1. In situ exclosure experiments in the Mississippi and Ohio Rivers determined the importance of fish predation in regulating zebra mussels (Dreissena polymorpha), an increasingly important constituent of the benthic invertebrate assemblages in both rivers. 2. We evaluated the effects of predatory fish on the density, biomass and size distribution of zebra mussels in a floodplain reach of the upper Mississippi River and in a naturally constrained reach of the Ohio River. Fifty, six-sided, predator-exclusion cages and fifty 'partial' cages (mesh at the upstream end only) were deployed, with half the cages containing willow snags and half clay tiles suspended 12-16 cm above the bottom. A single snag or tile sample unit was removed from each cage at approximately monthly intervals from July to October 1994. Types and relative abundances of molluscivorous fish were evaluated by electrofishing near the cages in both rivers. Actual and potential recruitment of young zebra mussels on to the substrata were measured using benthic samples in both rivers and estimated (Ohio River only) from counts of planktonic veligers. 3. Zebra mussels were consumed by at least three fish species in the upper Mississippi River (mostly carp, Cyprinus carpio, and redhorse suckers, Moxostoma sp.) and five species in the Ohio River (primarily smallmouth buffalo, Ictiobus bubalus, and channel catfish, Ictalurus punctatus), but potential recruitment seemed adequate to replace consumed mussels, at least in the Ohio River. The number of juvenile benthic mussels showed no apparent link with the density of veligers soon after initiation of reproduction. Recruitment of juveniles on snags and tiles was not affected by cage type (thus eliminating a potentially confounding 'cage effect'). 4. Fish significantly influenced mussel populations, but the impact was often greatest among low density populations in the upper Mississippi. Density and biomass differed in both rivers for cage type (higher inside cages), substratum (greater on tiles), and date (increased over time). Presumed size-selective predation was present in the Mississippi (greater on larger size classes) but was not evident in the Ohio. We hypothesize that fish in the Mississippi can more easily select larger prey from the low density populations; whereas size-selective predation on tightly packed zebra mussels in the Ohio would be difficult. 5. Although fish can reduce numbers of Dreissena polymorpha in the two rivers, current levels of fish predation seem insufficient to regulate zebra mussel densities because of its great reproductive capacity. The recent invasion of zebra mussels, however, could lead to larger fish populations while promoting greater carbon retention and overall ecosystem secondary production.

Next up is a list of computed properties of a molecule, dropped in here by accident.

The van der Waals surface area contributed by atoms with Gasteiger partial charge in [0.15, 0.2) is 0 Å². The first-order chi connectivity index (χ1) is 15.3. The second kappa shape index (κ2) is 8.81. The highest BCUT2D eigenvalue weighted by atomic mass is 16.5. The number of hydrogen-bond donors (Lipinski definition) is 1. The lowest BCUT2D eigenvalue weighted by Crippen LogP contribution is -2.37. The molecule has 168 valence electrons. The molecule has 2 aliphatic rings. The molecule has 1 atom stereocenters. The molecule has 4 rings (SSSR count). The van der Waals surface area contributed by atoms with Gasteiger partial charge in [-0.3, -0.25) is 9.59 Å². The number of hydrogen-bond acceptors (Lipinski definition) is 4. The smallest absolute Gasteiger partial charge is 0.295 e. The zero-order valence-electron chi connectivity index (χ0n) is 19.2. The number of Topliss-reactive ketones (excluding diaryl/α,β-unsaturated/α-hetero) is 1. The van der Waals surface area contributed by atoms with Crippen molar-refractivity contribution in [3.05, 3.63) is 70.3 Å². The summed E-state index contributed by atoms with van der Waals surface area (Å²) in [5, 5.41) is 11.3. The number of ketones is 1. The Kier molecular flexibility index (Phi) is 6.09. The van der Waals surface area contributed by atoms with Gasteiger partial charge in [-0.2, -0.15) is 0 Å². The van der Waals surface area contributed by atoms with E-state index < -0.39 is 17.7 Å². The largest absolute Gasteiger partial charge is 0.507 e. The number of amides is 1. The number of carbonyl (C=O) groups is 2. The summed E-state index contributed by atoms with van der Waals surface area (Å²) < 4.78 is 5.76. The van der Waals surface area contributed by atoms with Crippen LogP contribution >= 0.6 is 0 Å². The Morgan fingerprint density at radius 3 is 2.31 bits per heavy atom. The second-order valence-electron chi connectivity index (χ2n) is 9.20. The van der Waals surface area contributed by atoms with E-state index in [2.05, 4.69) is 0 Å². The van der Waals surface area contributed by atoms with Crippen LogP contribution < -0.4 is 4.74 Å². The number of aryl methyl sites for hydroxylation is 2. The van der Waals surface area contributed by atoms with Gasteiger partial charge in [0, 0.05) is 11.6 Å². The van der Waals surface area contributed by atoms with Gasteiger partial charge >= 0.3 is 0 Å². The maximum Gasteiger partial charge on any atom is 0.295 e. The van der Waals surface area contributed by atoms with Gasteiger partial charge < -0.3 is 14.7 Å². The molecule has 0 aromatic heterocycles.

ASJC Scopus subject areas
- Aquatic Science